The Dodgers presumed move for an outfielder came on Thursday as the club signed AJ Pollock to a five-year deal. The deal includes an option and a possible opt out after three years.
The Dodgers strengthened their roster while continuing the downfall of the Arizona Diamondbacks on Thursday as they agreed to sign AJ Pollock. The move has been met with some criticism which is expected since many had hoped the team was in the running for Bryce Harper. The addition of Pollock essentially closes the door on Harper while giving the team more balance and flexibility.
The balance part stems from the Dodgers inability to hit left-handed pitching in 2018 postseason, especially the World Series. As no Dodger fan would like to recall, the Dodgers’ lineup was shut down by Chris Sale and David Price as the Red Sox rode their top two starters to a World Series title. During the regular season, the Dodgers ranked second in slugging percentage against righties with a .458 slugging percentage while dropping to tenth against southpaws with a .409 slugging percentage.
For the entire 2018 postseason, the Dodgers ranked seventh out of ten teams against lefties with an abysmal .587 OPS and a measly .304 slugging percentage. The Dodgers are swapping out Yasiel Puig for AJ Pollock in a way, which creates more balance in the lineup. Over the past three seasons, Puig has hit just .217 against southpaws and posted a .666 OPS. The Dodgers are trading Puig’s inability to hit southpaws for Pollock who can hit righties slightly worse, but mash lefties.
Pollock, on the other hand, has posted a .484 slugging percentage and .787 OPS against lefties while hitting to a .468 slugging percentage and .801 OPS against right-handed pitching over the last three seasons. The one thing Yasiel Puig has over Pollock is durability, but the bulk of AJ’s injuries have come on diving catches or slides into home plate. Pollock will hopefully prove those were fluke injuries in LA and have a successful Dodger tenure.
AJ Pollock also hits some of the best pitchers in baseball, and he hits them hard. Against two NL West foes Madison Bumgarner and Kyle Freeland, he has a .517 and .471 slugging percentage. He has also owned some elite right-handed pitchers like Stephen Strasburg who he has a 1.091 slugging percentage and .545 batting average against. Pollock is split proof and can be an every day player in center field for the Dodgers.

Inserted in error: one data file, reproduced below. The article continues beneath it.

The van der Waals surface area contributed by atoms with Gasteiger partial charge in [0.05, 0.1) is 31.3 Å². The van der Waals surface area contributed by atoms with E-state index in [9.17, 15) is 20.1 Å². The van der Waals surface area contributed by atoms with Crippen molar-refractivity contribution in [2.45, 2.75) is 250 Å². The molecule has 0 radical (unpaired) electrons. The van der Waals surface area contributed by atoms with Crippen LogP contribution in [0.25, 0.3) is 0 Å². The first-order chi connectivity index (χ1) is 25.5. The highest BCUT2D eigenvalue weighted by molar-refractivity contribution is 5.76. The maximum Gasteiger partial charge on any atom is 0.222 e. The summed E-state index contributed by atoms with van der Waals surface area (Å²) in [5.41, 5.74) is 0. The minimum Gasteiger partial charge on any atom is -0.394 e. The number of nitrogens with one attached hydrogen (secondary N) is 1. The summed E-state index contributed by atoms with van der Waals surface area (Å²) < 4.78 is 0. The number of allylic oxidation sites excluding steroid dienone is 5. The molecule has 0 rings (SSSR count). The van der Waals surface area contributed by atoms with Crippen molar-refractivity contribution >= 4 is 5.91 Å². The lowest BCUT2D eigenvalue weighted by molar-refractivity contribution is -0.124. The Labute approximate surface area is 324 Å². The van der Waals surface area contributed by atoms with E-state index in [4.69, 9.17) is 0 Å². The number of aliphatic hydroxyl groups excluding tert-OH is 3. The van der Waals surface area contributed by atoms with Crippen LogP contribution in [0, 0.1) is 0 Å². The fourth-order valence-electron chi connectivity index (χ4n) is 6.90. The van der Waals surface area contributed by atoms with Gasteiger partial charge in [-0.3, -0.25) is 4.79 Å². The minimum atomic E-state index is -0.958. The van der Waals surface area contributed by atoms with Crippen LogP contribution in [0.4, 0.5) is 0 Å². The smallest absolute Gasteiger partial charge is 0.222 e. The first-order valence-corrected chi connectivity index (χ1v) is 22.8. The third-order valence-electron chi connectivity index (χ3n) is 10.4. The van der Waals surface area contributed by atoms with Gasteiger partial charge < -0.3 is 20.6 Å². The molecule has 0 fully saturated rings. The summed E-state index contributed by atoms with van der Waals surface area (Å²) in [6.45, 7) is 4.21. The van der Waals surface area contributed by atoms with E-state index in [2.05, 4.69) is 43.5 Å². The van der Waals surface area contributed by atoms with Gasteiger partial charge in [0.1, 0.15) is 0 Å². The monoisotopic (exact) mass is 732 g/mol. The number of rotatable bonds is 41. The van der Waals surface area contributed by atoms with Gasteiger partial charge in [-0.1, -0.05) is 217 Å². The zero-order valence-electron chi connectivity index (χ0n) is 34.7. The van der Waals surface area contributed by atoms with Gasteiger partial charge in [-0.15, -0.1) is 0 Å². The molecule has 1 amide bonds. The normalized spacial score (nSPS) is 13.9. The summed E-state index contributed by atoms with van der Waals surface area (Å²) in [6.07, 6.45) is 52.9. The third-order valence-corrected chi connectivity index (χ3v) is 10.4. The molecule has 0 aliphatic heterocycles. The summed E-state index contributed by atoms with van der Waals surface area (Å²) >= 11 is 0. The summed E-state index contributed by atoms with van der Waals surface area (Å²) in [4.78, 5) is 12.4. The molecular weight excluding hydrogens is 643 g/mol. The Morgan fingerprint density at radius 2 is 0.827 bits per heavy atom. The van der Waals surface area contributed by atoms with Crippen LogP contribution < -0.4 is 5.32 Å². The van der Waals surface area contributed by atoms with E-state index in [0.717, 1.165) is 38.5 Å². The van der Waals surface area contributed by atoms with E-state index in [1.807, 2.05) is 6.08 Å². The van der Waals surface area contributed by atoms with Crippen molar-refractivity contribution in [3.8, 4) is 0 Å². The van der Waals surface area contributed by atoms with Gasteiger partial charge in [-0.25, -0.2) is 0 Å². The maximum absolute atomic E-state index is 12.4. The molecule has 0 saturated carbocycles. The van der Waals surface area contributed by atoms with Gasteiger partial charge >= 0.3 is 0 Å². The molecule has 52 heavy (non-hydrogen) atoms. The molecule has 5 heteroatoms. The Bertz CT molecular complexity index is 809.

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The other thing that AJ Pollock gives the Dodgers besides lineup balance is more flexibility. With Corey Seager back and now Pollock in the fold, the Dodgers will have fewer platoons and more options with their lineup. Cody Bellinger had been slated to play center but now the Dodgers have a true centerfielder and can put Alex Verdugo and Cody Bellinger at corner outfield spots. This would give the Dodgers one of the best defensive outfields in baseball.
With Pollock in center field, the Dodgers can also play Bellinger at first base more often if they choose to since he is not needed in center. This will protect the Dodgers if Max Muncy proves to be a one year wonder since Bellinger can play his original position of first base every day if Muncy does see significant regression. Chris Taylor and Kiké Hernandez are also freed up from having to play center field and the Dodgers can roll out an outfield of Taylor-Pollock-Hernandez against left-handed pitching if they choose to.
The Dodgers “swapping out” of Puig for Pollock may seem questionable on the surface, but from a balance standpoint it was a move they feel gives them a better chance to hit lefties better. Outside of injuries, it’s hard to find a reason not to like the Dodgers’ signing of a player that was the frontrunner for National League MVP last season through the first two months.